Fantasy Football: You Should Avoid Rookie Wide Receivers This Year

In recent years, a number of rookie receivers have managed to find fantasy success. Is this the year to opt for the safety of proven veterans over the appeal of young talent?

Believe it or not, we are exactly four weeks away from a regular season game being played in the NFL. That means that we've entered August, the month in which most leagues hold their fantasy drafts. So it's about that time we talk about rookie wide receivers and where they're being drafted in preparation for this year's point per reception (PPR) leagues.

Year in and year out, fantasy drafters become enamored with the newest crop of receiving talent. For fantasy purposes, it is easier to get excited about the unknown ceiling of a new receiver entering the league than it is to pine for the baseline performance that good-but-not-amazing veteran wide receivers have established.

But is that process effective, and is it something to avoid ahead of the 2018 season?

2017 Recap

I've written about this topic over the past few seasons, and for the 2017 season I wrote about veteran receivers who would outscore rookies despite a lower average draft position (ADP) than their young counterparts. If we look at how rookie wide receivers fared in comparison to veteran wide receivers with ADPs in the same range, we get a better picture of their draft value.

Below are last year's rookie reeivers with May ADPs in the first 15 rounds, according to the consensus ADP tool at FantasyPros, which combined 12-team PPR results from and Fantasy Football Calculator. I've also included each player's total PPR points as well as their points per game for the 2017 season.

Player ADP PPR Points PPR Points Per Game
Corey Davis 7.06 69.5 6.3
Willie Snead 7.01 15.2 1.4
DeSean Jackson 7.05 138.6 9.9
Randall Cobb 7.09 159.4 10.6
Corey Coleman 7.10 65.5 7.3

Corey Davis
-- the fifth overall selection of the Tennessee Titans -- was outscored on a points-per-game basis by two of the four veteran wide receivers who shared a seventh-round ADP. Corey Coleman missed eight weeks of the season with a broken hand, and while he ended up with four fewer total points than Davis, he did outscore Davis on a point-per-game basis. Only Willie Snead failed to outscore Davis in either total points or points per game, after Snead fell out of favor in the New Orleans Saints offense following a four-game suspension to start the season.

Player ADP PPR Points PPR Points Per Game
Mike Williams
9.11 20.5 2.0
Jordan Matthews 9.04 57.2
John Brown 10.04
Mike Wallace 10.06
Jeremy Maclin 10.07

The Los Angeles Chargers' Mike Williams was outscored in both categories by all four veteran wide receivers with surrounding ADPs. Though he missed the entire 2017 preseason and the first five games of the regular season due to a back injury, he was barely included in the Chargers' offensive plans upon his return, then proceeded to miss most of Week 12 and all of Week 13 with a knee injury.

Player ADP PPR Points PPR Points Per Game
John Ross
12.08 -0.8 -0.3
Josh Doctson 12.03
Tyler Lockett 12.10
Tyrell Williams 13.01
Cole Beasley 13.05

John Ross was similarly outscored in both total points and points per game by each veteran wide receiver in his neighborhood. Ross missed the first game of the 2017 season with a knee injury suffered in a preseason game and was then benched after a fumble early in Week 2. He missed Weeks 3 to 7 with a flare-up of his knee injury, returned for six snaps and one target in Week 8, and was a healthy scratch in Week 9.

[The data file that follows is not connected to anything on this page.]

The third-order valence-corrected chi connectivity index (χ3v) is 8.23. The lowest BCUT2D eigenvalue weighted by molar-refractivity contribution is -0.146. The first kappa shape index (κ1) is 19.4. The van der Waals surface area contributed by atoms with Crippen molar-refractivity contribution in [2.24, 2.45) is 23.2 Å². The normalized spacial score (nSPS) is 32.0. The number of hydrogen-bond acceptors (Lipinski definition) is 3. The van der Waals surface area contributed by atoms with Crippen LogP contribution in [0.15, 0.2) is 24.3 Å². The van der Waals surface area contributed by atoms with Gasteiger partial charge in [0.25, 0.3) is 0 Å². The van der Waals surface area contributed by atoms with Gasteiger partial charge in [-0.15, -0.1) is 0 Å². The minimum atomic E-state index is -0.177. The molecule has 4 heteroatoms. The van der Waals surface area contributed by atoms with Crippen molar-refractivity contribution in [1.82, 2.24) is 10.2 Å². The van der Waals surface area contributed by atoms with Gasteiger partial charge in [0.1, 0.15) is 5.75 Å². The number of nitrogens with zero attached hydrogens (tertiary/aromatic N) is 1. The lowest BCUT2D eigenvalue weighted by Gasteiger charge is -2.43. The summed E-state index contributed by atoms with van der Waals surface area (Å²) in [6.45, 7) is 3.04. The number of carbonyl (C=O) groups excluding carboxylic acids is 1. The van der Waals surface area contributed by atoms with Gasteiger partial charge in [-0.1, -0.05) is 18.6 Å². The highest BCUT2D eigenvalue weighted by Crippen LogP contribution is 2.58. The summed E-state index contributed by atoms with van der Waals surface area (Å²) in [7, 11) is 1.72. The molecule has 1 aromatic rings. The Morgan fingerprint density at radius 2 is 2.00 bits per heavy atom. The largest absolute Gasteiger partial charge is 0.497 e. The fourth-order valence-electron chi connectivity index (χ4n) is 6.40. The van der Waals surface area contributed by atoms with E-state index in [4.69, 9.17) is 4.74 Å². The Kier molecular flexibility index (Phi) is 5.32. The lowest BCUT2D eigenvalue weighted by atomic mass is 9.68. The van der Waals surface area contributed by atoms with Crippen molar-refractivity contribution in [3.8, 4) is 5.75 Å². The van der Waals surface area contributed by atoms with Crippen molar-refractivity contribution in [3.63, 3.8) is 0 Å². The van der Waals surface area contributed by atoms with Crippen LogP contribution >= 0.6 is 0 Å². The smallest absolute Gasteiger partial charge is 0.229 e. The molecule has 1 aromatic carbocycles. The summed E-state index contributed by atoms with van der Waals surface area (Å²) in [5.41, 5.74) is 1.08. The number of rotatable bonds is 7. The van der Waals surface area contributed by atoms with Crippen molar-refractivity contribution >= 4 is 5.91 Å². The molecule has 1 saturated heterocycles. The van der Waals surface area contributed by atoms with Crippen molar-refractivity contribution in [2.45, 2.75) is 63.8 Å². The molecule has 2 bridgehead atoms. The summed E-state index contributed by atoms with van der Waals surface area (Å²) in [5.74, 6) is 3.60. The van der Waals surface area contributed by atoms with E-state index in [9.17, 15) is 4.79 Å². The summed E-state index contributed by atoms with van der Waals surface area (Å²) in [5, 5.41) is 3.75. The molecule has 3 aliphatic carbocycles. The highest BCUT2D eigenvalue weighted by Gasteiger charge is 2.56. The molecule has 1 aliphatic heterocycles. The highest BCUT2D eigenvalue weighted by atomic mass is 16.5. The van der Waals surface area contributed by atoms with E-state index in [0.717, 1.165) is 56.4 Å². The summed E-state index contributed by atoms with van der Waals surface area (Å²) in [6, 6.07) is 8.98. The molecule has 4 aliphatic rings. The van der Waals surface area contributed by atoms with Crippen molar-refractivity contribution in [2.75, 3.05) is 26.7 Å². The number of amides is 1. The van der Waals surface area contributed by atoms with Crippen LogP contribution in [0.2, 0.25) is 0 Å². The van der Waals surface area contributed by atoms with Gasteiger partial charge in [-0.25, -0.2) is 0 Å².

He was active again in Week 10, earning a single target in six snaps, and after the game was called out by coach Marvin Lewis for giving up on a route. He was a healthy scratch for the remaining games through Week 13, after which he was placed on injured reserve with a shoulder injury, which Marvin Lewis revealed Ross had been hiding from the team. It would be difficult to imagine a more disastrous first season for a rookie wide receiver.

Player ADP PPR Points PPR Points Per Game
Zay Jones
14.10 70.6 4.7
Ted Ginn Jr. 14.03
Will Fuller 14.12
Quincy Enunwa N/A-INJ
Josh Gordon 15.08

Finally, Zay Jones was outscored by two of the four veteran wide receivers with nearby ADPs, and the two that failed to do so either missed the first 12 games of the season (Josh Gordon) or missed the entire season due to injury (Quincy Enunwa). Jones averaged 53 snaps per game for the season and finished with 0.7 yards per route run (per Pro Football Focus), which was the second-lowest mark among 86 wide receivers with 50-plus targets.

2018 Expectations

Using the consensus ADP data at FantasyPros, we can look at ADP data across multiple platforms. I chose to filter the data for only drafts from MyFantasyLeague, Fantasy Football Calculator and ESPN.

Currently, the first rookie wide receiver to make an appearance is D.J. Moore, at the 121st overall pick (11.01). Per Pro Football Focus, Moore averaged 2.78 yards per route run (YPRR) in his final season at Maryland -- the same number as Alabama standout Calvin Ridley. Of his targets, 14.9% were of the deep variety (20-plus yards), but he caught an outstanding 66.7% of those passes. Moore accounted for 53.3% of his team's receiving yardage and touchdowns, which puts his college dominator rating in the 97th percentile, per

Moore joins a Carolina Panthers wide receiver corps that includes Devin Funchess, Torrey Smith, and 2017 second-round pick Curtis Samuel. Injuries hampered Samuel last season, but his athletic measurables are impressive, and it's no guarantee that Moore immediately claims the number-three role, as shown by the team's first unofficial depth chart.